The Baltimore reporter encountered six young men who came to Frederick to enlist, "but after seeing and smelling" the Confederate army, concluded to return home. "I have never seen a mass of such filthy strong-smelling men. Three of them in a room would make it unbearable, and when marching in column along the street the smell from them was most offensive."
While at Frederick, Lee had one eye on the Union army about Washington, and the other starring at Harpers Ferry. Almost 14,000 U. S. soldiers occupied the Shenandoah Valley, menacing Lee's line of supply from Virginia. To rid this problem, Lee issued Special Orders 191 on September 9, ordering Stonewall Jackson to march two-thirds of the army toward Harpers Ferry to eliminate the Yankees pestering the Confederate rear.
The operation commenced the next day, and the army split into four columns. Three advanced toward the Ferry to seize the three mountains surrounding the town. Lee led the fourth column to Hagerstown, where he awaited news on Stonewall's mission.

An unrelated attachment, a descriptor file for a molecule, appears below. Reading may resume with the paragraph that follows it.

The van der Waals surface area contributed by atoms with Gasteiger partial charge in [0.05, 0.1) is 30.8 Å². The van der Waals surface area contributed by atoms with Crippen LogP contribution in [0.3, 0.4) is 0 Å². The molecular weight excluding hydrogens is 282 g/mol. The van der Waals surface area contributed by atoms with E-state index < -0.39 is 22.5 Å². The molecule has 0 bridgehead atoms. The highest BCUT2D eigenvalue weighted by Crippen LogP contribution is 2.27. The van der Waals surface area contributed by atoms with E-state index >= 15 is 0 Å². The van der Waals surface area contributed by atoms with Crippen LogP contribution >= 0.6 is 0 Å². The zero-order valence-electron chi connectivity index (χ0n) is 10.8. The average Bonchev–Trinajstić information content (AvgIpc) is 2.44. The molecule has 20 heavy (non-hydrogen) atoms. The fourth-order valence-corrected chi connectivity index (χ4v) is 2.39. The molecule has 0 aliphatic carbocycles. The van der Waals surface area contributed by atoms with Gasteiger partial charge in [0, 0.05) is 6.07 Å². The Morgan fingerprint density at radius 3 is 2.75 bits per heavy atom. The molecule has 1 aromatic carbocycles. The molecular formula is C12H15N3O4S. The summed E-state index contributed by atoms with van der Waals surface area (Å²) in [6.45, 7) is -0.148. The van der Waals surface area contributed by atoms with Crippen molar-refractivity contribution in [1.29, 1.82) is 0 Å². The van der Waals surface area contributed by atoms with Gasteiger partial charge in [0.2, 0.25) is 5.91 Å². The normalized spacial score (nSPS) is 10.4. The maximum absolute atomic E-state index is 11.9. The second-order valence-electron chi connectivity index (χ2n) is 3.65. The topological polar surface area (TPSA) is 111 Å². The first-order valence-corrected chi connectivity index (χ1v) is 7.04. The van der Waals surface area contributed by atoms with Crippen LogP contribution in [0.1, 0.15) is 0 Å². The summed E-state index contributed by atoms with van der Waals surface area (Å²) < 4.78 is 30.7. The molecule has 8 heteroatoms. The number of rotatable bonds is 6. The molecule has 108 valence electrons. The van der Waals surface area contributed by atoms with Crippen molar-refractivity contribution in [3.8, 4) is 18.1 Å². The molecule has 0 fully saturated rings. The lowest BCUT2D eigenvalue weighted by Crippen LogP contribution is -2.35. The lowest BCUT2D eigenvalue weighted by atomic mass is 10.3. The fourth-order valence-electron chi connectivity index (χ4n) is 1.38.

Lee established a time table for Jackson, instructing him to have the Harpers Ferry operation underway by September 12. But Jackson was late. The investment did not commence until the 13th, and this delay proved disastrous for Lee's invasion. Meanwhile, the Union Army of the Potomac had moved from Washington and reached Frederick. Here its leader, Maj. Gen. George B. McClellan, was presented with one of the greatest gifts in military history - a lost copy of Lee's Special Orders 191 came into his hands on September 13. "I have all the plans of the Rebels," he notified President Lincoln, "and will catch them in their own trap."
McClellan then devised a plan "to cut the enemy in two and beat him in detail." He would send a rescue column to Harpers Ferry to relieve the besieged garrison. At the same time, he would rush another portion of his army over South Mountain and toward the Potomac River to cut off Lee's line of retreat from Hagerstown.
General Lee knew something was wrong. From his position at Hagerstown, he received alarming reports of the Union army moving aggressively toward South Mountain. Lee could not permit the Yankees to cross that mountain. The enemy could endanger the Harpers Ferry operation, and with his army divided and scattered, McClellan could threaten the very existence of the Confederate army. Lee turned away from Pennsylvania - at least for the moment, and he hurried back toward South Mountain. Combat raged on South Mountain on Sunday, September 14, as the Confederates desperately battled to plug the passes. That night, with Jackson still not successful at Harpers Ferry despite a tightening noose and a day of heavy bombardment, Lee determined to retreat. "The day has gone against us. This army will go by way of Sharpsburg and cross the river."